Released by Paramount | Directed By Dave Fleischer

I’ll Be Glad When You’re Dead: Et Al

The Betty Boop cartoons that Dave Fleischer put out are kind of a weird rarity. Besides the occasional Jewish in-joke originating from its director, they often showcased African-American singers and acts who were rarely given the star treatment opportunities that their white counterparts were. Big acts like Cab Calloway put his music into the Boop shorts, giving them a Jazz Age afterglow that’s hard to resist. Another popular black artist of the 1930s was Louis Armstrong, and he gets his chance to shine in “I’ll Be Glad When You’re Dead, You Rascal You.”

The short opens with a shot of Armstrong and his orchestra, and he really does have that charisma that he’s known so well for. So much so that Fleischer can’t help but insert Armstrong into the short at several other points, including one briefly surreal bit where Louis Armstrong’s disembodied head chases Bimbo and Koko around, singing and laughing maniacally.

Yes. Really.

Yes. Really.

It’s an impressive animation trick to be sure, and puts Fleischer’s loopy animation sensibilities to the test. (To wit, Armstrong’s head first scares Koko out of his clothes and, just for effect, out of his underwear as well. You don’t get much implied clown nudity in pre-Code Hollywood, but, by god, we get it here.)

Speaking of pre-Code, the song that Armstrong sings is about a man chasing down another man who cheated on him with his wife. Koko also lets out a string of mumbled curses so powerful that it instantly fades him and Bimbo into a cauldron being prepared by this cartoon’s adversarial native caricatures.

Oh. Ugh.

Oh. Ugh.

As you can imagine from 1930s Hollywood, this is not the most racially sensitive portrait of African tribesman. In fact, in an effort not to mince words, it’s embarrassing and ugly. Several cutaways between band members and the natives themselves are notably painful, as it seeks to make the line between the band’s obvious civilized manner fuzzy between them and a bunch of minstrel cannibals.

The plot involves Betty getting captured by those cannibals– spending most of the short tied up or running away– while Koko and Bimbo barely get more screen time, most of it spent running. Besides the elaborate work with Armstrong’s portentous floating head and the number itself (which is great, no lies), there’s not much here besides some residual embarrassing racism that is stuck firmly in the Trader Horn era.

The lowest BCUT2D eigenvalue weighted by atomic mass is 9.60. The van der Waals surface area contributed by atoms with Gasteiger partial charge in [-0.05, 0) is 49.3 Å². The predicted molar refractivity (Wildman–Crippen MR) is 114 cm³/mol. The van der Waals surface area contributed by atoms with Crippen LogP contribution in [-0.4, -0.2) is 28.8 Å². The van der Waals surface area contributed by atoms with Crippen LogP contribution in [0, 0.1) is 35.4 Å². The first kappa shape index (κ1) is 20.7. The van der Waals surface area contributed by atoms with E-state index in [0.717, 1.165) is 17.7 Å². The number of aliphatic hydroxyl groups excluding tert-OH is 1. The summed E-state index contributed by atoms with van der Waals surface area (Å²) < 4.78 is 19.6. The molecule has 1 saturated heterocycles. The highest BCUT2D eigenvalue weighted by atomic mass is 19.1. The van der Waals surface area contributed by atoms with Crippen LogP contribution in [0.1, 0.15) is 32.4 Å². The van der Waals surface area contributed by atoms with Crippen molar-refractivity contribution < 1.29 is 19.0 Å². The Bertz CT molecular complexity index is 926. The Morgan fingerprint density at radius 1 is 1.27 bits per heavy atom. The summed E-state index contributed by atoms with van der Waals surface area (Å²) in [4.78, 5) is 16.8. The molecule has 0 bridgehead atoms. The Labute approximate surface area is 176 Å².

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Danny is a writer who lives with his lovely wife, adorable children, and geriatric yet yappy dog. He blogs at, a website dedicated to Hollywood films from 1930 to 1934, and can be found on Twitter @PreCodeDotCom.


Harlow Sires · February 17, 2015 at 11:52 am

Danny, thanks for including this cartoon. When I was a little boy in the 1960’s, I fell in love with the background music on Fleischer cartoons, Warner Bro. and RKO black & white musicals, Jean Harlow, Laurel and Hardy, the list goes on. When I hit my 20’s and 30’s, I had a difficult time putting together what the world was like in the 1930’s versus the entertainment, which in my immature state, thought were two separate things.

As I’ve aged, I now have seen through some of the fog but it all makes me wonder what people will think of us in 80 or 90 years if any of our mixed up “media” survives.

This is one reason I like your blog. I love the “from afar” perspective. The blatant and acceptable racism of the 1930’s in these cartoons (and many films) is not surprising when you think that people in Germany were being “deported” to camps, black people in the USA were being lynched with hardly an ounce of protection and that’s just two examples of some of the misery forced on “outsiders” who really were not outsiders.